A technical consultation on planning has been published by the Department for Communities and Local Government outlining a number proposals to improve the planning system, it was announced on 31st July 2014.
Divided into six sections, the first section outlines proposals making it easier for residents and business to come together to produce a neighbourhood plan, including proposals for the introduction of time-limits on local planning authorities to make decisions on areas to be designated. The second section sets out proposed changes to permitted development rights to reduce planning regulations on businesses, which DCLG hopes will increase their flexibility in adapting existing premises to meet changing demand.
The third section outlines improvement to the use of planning conditions which will enable development to start more quickly. The fourth section outlines important implications for the involvement of statutory consultees in planning matters. Under the outlined proposals, the National Amenity Societies could in future be notified only of Listed Building Consent applications for total or substantial demolition. This section also includes details on referring applications to the Secretary of State and proposed requirements for consulting and notifying English Heritage, while removing English Heritage‘s power of direction in London.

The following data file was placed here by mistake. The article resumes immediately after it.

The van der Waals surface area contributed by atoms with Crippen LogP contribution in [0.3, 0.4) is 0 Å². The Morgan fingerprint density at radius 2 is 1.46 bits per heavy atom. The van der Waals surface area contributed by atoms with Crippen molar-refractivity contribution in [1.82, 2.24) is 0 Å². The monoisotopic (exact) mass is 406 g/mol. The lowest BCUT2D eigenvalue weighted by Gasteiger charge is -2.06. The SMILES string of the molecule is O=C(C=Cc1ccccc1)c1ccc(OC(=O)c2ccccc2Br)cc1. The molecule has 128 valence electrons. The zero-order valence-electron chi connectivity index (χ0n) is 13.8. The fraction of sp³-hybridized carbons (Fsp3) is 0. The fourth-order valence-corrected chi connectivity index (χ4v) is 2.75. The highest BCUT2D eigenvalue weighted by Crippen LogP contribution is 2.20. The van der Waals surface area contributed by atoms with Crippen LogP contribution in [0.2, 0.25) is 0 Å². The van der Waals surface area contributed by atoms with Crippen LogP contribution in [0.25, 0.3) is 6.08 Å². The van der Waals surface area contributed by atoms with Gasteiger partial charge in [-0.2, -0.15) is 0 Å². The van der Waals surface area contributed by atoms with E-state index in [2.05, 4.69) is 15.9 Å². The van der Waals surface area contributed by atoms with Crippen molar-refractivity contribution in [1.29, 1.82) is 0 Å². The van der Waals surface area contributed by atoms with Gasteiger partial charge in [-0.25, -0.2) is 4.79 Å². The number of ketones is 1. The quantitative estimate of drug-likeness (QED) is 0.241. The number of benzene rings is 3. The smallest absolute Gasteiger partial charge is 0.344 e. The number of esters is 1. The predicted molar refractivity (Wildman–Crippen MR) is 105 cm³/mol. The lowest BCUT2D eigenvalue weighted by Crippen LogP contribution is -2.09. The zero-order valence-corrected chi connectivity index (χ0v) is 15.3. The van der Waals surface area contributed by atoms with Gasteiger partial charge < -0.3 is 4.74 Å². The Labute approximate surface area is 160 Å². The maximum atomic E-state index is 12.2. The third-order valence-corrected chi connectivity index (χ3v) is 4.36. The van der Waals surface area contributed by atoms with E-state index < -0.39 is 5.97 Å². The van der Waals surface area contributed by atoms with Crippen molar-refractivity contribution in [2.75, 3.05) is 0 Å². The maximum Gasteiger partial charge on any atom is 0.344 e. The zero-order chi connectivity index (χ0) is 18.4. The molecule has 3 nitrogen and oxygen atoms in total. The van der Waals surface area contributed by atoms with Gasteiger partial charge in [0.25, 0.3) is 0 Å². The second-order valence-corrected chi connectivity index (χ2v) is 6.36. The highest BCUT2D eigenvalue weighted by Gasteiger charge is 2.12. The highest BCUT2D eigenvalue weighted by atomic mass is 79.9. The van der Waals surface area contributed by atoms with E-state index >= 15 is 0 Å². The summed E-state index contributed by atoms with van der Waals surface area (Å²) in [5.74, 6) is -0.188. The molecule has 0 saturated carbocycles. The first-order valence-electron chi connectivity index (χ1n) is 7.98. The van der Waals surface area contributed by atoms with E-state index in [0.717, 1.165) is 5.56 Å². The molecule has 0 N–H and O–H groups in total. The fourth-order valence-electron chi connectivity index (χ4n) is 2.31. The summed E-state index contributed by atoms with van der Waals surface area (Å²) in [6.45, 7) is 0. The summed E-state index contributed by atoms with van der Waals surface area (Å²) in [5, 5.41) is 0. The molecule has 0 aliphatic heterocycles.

Section five contains details on changes to environment impact assessment in regard to raising the size of thresholds for screening projects, while section six is seeking views on amending regulations for making changes to Development Consent Orders, and also increasing the number of consents and licences that can be included within a Development Consent order.
The consultation is running from the 31st July and will conclude on 26th September 2014. DCLG ask that responses should preferably made online via SurveyMonkey, while responses can also be email to firstname.lastname@example.org using a provided template. CgMS consulting has also published a useful breakdown of the technical planning consultation alongside a small commentary on how it potentially affects the heritage sector.